When they first came to town, they landed in the middle of Center City, setting up a makeshift dry dock on a vacant lot on Broad Street.

Now the Miss Rockaway Armada is testing the waters of the Schuylkill River, readying its vessels for their debut this weekend.

Part carnival, part pirate adventure, a flotilla of pontoons cobbled together with reused, recycled, and reimagined materials will set sail under the Walnut Street Bridge and loop around the river Saturday and Sunday evening.

The armada began in the summer 2006, when about 30 people channeled their inner Huck Finn by rafted down the Mississippi River, from Minneapolis to St. Louis, on boats they made from found materials. Along the way they performed music, puppet shows, theater, and loosely defined antics for the residents of riverfront towns.

Since then, they have gone down the Hudson River into New York Harbor, and crashed the Venice Biennale by floating up the Grand Canal.

Now they are on the Schuylkill.

Flotsam, jetsam, sail some

"You forget about these bodies of water, since you can't walk out onto them," said Tod Seelie, a photographer from Brooklyn who made an "organically flowing teepee" out of vegetable crates from the Italian Market. "There's something refreshing about floating down the middle of an open-air space in your city. You can see edges of society creeping along the banks."

In the lower part of the Schuylkill, past the South Street Bridge, crumbling wooden piers and stink hint at the river's industrial legacy.

"We were out in the rain last night, watching the lightning hit, the chimneys with fire spouting out the top, cooling towers steaming," said Paul Cesewski from San Francisco. "Like a ruined Oz."

Cesewski's creation is a small, three-chair Ferris wheel that spins as riders pedal a bicycle chain drive. It's planted on a homemade pontoon boat, and the whole thing is amphibious. It transforms into a trailer that Cesewski drove out from California.

The armada came to the attention of Philadelphia's Art Alliance after their two Mississippi trips. It used a $170,000 grant from the Pew Exhibitions Initiative to bring the artists here, have them make rafts out of Philadelphia salvage, and give the exhibition a name: "Let Me Tell You About a Dream I Had."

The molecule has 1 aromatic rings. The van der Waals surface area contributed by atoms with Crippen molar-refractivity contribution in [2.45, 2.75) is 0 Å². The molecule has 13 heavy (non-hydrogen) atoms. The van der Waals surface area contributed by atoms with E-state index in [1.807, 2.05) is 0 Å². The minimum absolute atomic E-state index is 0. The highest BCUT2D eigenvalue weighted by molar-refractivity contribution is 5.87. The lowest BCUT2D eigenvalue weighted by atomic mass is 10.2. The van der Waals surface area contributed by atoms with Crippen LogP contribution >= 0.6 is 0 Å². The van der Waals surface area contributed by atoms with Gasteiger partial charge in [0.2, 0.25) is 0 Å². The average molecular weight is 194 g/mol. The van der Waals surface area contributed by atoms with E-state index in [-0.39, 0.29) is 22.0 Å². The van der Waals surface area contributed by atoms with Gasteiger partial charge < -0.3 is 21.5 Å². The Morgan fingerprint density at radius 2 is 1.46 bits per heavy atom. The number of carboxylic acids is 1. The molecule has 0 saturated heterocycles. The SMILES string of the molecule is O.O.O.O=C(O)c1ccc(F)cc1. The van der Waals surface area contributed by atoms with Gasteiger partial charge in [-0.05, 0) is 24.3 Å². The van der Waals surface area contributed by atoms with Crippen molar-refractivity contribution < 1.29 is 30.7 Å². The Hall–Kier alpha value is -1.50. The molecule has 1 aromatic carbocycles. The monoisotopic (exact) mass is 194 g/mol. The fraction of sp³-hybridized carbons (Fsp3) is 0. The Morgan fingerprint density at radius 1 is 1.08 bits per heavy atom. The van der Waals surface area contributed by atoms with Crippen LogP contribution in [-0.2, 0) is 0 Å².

Part of that money will go toward the armada's first exhibition catalog.

Fun, but serious expression

"They've been doing so many projects that I thought it would be important to have it truly documented in catalog form, because they've never had a catalog," said Melissa Caldwell, director of exhibitions at the art alliance. "As much fun as it is, it's also serious at the same time, in terms of using sustainable materials and creating something out of nothing."

Artist Anna Ialeggio of Vermont says the motto of her home state sums up why she is part of the armada: "Unity and Freedom."

"It's deeply satisfying to have a group of people you like to build big, crazy things with," said Ialeggio, who made a "sound bower" raft that captures and accentuates the sounds of the river. "It's addictive to fall into an accidental reproduction of something you dream about. It's not possible without the danger and stupidity of the Mississippi trip. We turned into a family."

In the next three weeks, the armada will sail three times on Philadelphia's waterways. Then the rafts will be pulled apart and reimagined as an installation at the Art Alliance's gallery in Rittenhouse Square.